She returned to England in 1919 to attend a school in Devonshire, and lived her family home at The Auberies, Bulmer, near Sudbury, in Suffolk. Her first novel, Dark Road, was published in 1933, Burke drawing on her own background for the book's settings of Suffolk and India. After a second novel dealing with a European dictator (The Scarlet Vampire), she wrote Merry England, which was set in historical Suffolk.

Her next few novels, romances, appeared from Gerald Swan during the war and post-war years and, according to an article published in The Writer in January 1950, she had by then published 11 novels and her short stories and articles had appeared in more than 100 periodicals, including 20-Story Magazine, The Novel Magazine, and various Gerald Swan publications. Her work was published in France, Denmark, Holland, Sweden, Irish Free State, Australia, America, Canada and many of the better British magazines, including Everybody's and Courier. In 1954, she was the winner of the New York Herald Tribune World Short Story Contest.

As well as fiction, Norah Burke was also an enthusiastic travel writer, relating many of her early adventures in autobiographical travel books Jungle Child (1956), Tiger Country (1965) and Eleven Leopards (1965). She also wrote about wildlife in King Todd (1963) and The Midnight Forest (1966) and numerous short stories. She collaborated with her father on his book of big game hunting and camp life in the Indian jungles, Jungle Days (1935).

She married Henry Humphrey R. Methwold Walrond (1904-1987), a lawyer, on 25 July 1931. She lived for many years at Thorne Court., in Cockfield, near Bury St. Edmunds, Suffolk. She died in 1976, survived by her husband and two sons, Timothy John Walrond and Humphrey Bill Walrond.


Dark Road. London, Stanley Paul & Co., 1933.
Merry England. London, Stanley Paul & Co., 1934.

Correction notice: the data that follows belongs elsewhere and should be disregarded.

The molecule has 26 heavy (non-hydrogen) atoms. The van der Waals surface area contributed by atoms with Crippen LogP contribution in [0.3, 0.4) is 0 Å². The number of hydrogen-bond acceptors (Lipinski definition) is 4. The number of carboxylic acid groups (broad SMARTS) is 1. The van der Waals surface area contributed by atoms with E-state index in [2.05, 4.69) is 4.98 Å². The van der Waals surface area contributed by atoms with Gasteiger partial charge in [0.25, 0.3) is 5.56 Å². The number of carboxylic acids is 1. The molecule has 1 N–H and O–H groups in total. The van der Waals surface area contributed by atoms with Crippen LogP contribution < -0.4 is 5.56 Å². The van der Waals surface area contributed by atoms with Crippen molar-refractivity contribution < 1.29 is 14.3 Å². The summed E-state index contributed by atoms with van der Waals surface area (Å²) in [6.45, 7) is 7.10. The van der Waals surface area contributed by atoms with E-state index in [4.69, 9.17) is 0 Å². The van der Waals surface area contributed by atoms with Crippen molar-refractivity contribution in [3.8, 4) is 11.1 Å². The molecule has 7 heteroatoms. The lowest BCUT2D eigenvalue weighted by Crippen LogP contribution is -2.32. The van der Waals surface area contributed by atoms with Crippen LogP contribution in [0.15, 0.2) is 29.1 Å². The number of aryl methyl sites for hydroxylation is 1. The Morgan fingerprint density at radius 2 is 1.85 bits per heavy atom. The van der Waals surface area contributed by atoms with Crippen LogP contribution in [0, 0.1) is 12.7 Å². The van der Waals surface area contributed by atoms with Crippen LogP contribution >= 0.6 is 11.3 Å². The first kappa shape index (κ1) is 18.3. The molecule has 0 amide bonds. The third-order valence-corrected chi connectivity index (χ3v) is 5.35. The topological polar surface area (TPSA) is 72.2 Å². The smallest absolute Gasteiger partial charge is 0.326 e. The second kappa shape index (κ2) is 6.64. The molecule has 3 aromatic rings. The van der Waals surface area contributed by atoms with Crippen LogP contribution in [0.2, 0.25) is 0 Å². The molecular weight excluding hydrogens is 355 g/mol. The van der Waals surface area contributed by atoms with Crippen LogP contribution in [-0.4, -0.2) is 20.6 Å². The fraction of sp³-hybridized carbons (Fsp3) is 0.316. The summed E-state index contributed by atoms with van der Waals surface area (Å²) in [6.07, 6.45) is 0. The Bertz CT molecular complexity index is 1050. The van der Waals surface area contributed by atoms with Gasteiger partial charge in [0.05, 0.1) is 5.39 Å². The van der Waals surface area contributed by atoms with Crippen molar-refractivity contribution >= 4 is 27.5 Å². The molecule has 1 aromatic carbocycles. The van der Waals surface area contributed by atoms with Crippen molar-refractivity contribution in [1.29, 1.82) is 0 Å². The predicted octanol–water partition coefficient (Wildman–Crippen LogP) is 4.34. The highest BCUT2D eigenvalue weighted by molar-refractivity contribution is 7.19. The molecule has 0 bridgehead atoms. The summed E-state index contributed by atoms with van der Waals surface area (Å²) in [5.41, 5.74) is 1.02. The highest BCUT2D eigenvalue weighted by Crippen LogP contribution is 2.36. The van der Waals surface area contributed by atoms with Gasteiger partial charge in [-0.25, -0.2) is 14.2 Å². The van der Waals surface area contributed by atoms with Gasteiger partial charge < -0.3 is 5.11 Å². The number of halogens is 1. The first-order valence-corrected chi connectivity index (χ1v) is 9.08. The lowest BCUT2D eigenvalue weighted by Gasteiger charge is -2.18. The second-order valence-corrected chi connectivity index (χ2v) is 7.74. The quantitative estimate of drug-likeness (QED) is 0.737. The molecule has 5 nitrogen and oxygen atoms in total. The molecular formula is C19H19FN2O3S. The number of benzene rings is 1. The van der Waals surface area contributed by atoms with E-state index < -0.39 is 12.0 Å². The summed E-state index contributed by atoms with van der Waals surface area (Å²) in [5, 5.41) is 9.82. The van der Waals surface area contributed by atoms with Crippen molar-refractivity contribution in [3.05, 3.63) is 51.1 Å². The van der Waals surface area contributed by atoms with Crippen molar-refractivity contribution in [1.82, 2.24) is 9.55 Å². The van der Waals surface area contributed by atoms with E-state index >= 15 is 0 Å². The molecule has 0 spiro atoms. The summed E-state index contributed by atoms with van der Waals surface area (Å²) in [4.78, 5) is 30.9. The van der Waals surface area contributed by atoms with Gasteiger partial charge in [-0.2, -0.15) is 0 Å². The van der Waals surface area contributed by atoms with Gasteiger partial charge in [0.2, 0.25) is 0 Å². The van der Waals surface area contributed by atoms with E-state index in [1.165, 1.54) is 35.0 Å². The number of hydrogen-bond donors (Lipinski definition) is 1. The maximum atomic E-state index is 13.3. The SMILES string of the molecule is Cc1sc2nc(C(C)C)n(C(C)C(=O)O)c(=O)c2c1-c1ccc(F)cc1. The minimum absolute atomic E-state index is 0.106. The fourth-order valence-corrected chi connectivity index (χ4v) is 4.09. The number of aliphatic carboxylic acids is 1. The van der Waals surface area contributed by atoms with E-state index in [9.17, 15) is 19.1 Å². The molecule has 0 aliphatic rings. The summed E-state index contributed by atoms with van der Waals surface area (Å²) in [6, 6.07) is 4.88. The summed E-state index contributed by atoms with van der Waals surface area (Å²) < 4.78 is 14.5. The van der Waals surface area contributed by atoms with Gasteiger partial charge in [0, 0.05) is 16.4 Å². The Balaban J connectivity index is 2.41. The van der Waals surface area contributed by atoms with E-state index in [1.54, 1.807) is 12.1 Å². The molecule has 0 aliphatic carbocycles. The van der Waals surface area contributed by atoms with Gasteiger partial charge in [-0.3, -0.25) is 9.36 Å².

The Scarlet Vampire. London, Stanley Paul & Co., 1936.
Dreams Come True. London, Gerald Swan, Feb 1943.
The Awakened Heart. London, Gerald Swan, Mar 1944.
Gold Temple Bells. London, Gerald Swan, Nov 1949.
Hazelwood. London, Hodder & Stoughton, Jul 1953; as The Splendour Falls, New York, Morrow, 1953.
Not as Others. London, [publisher?], 1956. [Listed by Trinity College, Dublin as a printed book]

Novels as Andre Lamour
Harem Captive. Stone, Staffordshire, Curzon, Dec 1946.
Desert Passion. Stone, Staffordshire, Curzon, Nov 1947.
Dusky Bridegroom. Stone, Staffordshire, Curzon, Dec 1947.
No Wedding Ring. Stone, Staffordshire, Curzon, Feb 1948.
Pin-Up for Michael. Stone, Staffordshire, Curzon, Aug 1948.
Take My Love!. Stone, Staffordshire, Curzon, Sep 1948.

Novels as Paul Lestrange
Slave to Passion. Stone, Staffordshire, Curzon, Aug 1948.
Tarnished Angel. Stone, Staffordshire, Curzon, Sep 1948.

Collections Jungle Picture. A picture of the vast forests of India, along with the foot-hills of the Himalayas in short stories. London, Cassell, 1960.

Jungle Days, with R. St. George Burke. London, Stanley Paul & Co., 1935.
Jungle Child (autobiography). London, Cassell & Co., Feb 1956; New York, W. W. Norton, 1956; abridged, London, Cassell (Red Lion Readers 2), 1966.
King Todd. The true story of a wild badger, illus. D. J. Watkins-Pitchford. London, Putnam, 1963.
Tiger Country. London, Putnam, 1965.
Eleven Leopards. A journey through the jungles of Ceylon. London, Jarrolds, 1965.
The Midnight Forest. A true story of wild animals. London, Jarrolds, 1966.


Parables of the Gospel [Homiliae], by Saint Gregory, translated by Nora Burke. Dublin, Scepter, 1960.
The Faith Applied [Vivre le christianisme], by Jean Daujat, translated by Norah Burke. Dublin, Scepter, 1963.

(* The Children's Newspaper © Look and Learn Magazine Ltd.)